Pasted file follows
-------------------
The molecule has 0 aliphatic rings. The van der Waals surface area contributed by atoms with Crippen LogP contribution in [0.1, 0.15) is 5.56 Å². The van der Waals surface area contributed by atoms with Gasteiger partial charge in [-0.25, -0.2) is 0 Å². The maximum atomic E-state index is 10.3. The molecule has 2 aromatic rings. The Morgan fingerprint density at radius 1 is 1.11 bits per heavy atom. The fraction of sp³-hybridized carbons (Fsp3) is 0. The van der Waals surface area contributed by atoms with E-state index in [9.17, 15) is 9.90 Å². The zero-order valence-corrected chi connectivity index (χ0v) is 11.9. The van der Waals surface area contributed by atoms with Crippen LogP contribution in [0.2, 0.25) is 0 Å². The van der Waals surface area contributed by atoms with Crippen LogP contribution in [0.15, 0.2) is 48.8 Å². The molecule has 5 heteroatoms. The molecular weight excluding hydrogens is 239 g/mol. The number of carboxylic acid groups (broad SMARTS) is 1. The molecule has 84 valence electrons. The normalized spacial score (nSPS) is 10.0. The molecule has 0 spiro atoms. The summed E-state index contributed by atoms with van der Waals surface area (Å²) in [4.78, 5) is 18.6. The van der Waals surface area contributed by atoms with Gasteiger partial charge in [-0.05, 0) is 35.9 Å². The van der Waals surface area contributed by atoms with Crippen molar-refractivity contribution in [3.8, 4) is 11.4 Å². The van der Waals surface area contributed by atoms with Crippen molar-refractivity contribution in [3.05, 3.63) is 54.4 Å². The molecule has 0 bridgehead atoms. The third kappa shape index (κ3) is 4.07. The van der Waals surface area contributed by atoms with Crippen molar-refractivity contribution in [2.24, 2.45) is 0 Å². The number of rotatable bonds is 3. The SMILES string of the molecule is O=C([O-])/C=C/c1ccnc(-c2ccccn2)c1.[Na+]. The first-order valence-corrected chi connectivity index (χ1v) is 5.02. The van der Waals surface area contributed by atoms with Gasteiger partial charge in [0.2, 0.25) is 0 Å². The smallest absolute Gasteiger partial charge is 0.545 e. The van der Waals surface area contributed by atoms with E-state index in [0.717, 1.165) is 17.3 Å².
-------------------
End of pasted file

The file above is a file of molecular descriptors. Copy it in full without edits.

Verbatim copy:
The molecule has 0 aliphatic rings. The van der Waals surface area contributed by atoms with Crippen LogP contribution in [0.1, 0.15) is 5.56 Å². The van der Waals surface area contributed by atoms with Gasteiger partial charge in [-0.25, -0.2) is 0 Å². The maximum atomic E-state index is 10.3. The molecule has 2 aromatic rings. The Morgan fingerprint density at radius 1 is 1.11 bits per heavy atom. The fraction of sp³-hybridized carbons (Fsp3) is 0. The van der Waals surface area contributed by atoms with E-state index in [9.17, 15) is 9.90 Å². The zero-order valence-corrected chi connectivity index (χ0v) is 11.9. The van der Waals surface area contributed by atoms with Crippen LogP contribution in [0.2, 0.25) is 0 Å². The van der Waals surface area contributed by atoms with Crippen LogP contribution in [0.15, 0.2) is 48.8 Å². The molecule has 5 heteroatoms. The molecular weight excluding hydrogens is 239 g/mol. The number of carboxylic acid groups (broad SMARTS) is 1. The molecule has 84 valence electrons. The normalized spacial score (nSPS) is 10.0. The molecule has 0 spiro atoms. The summed E-state index contributed by atoms with van der Waals surface area (Å²) in [4.78, 5) is 18.6. The van der Waals surface area contributed by atoms with Gasteiger partial charge in [-0.05, 0) is 35.9 Å². The van der Waals surface area contributed by atoms with Crippen molar-refractivity contribution in [3.8, 4) is 11.4 Å². The van der Waals surface area contributed by atoms with Crippen molar-refractivity contribution in [3.05, 3.63) is 54.4 Å². The molecule has 0 bridgehead atoms. The third kappa shape index (κ3) is 4.07. The van der Waals surface area contributed by atoms with Crippen molar-refractivity contribution in [2.24, 2.45) is 0 Å². The number of rotatable bonds is 3. The SMILES string of the molecule is O=C([O-])/C=C/c1ccnc(-c2ccccn2)c1.[Na+]. The first-order valence-corrected chi connectivity index (χ1v) is 5.02. The van der Waals surface area contributed by atoms with Gasteiger partial charge in [0.2, 0.25) is 0 Å². The smallest absolute Gasteiger partial charge is 0.545 e. The van der Waals surface area contributed by atoms with E-state index in [0.717, 1.165) is 17.3 Å².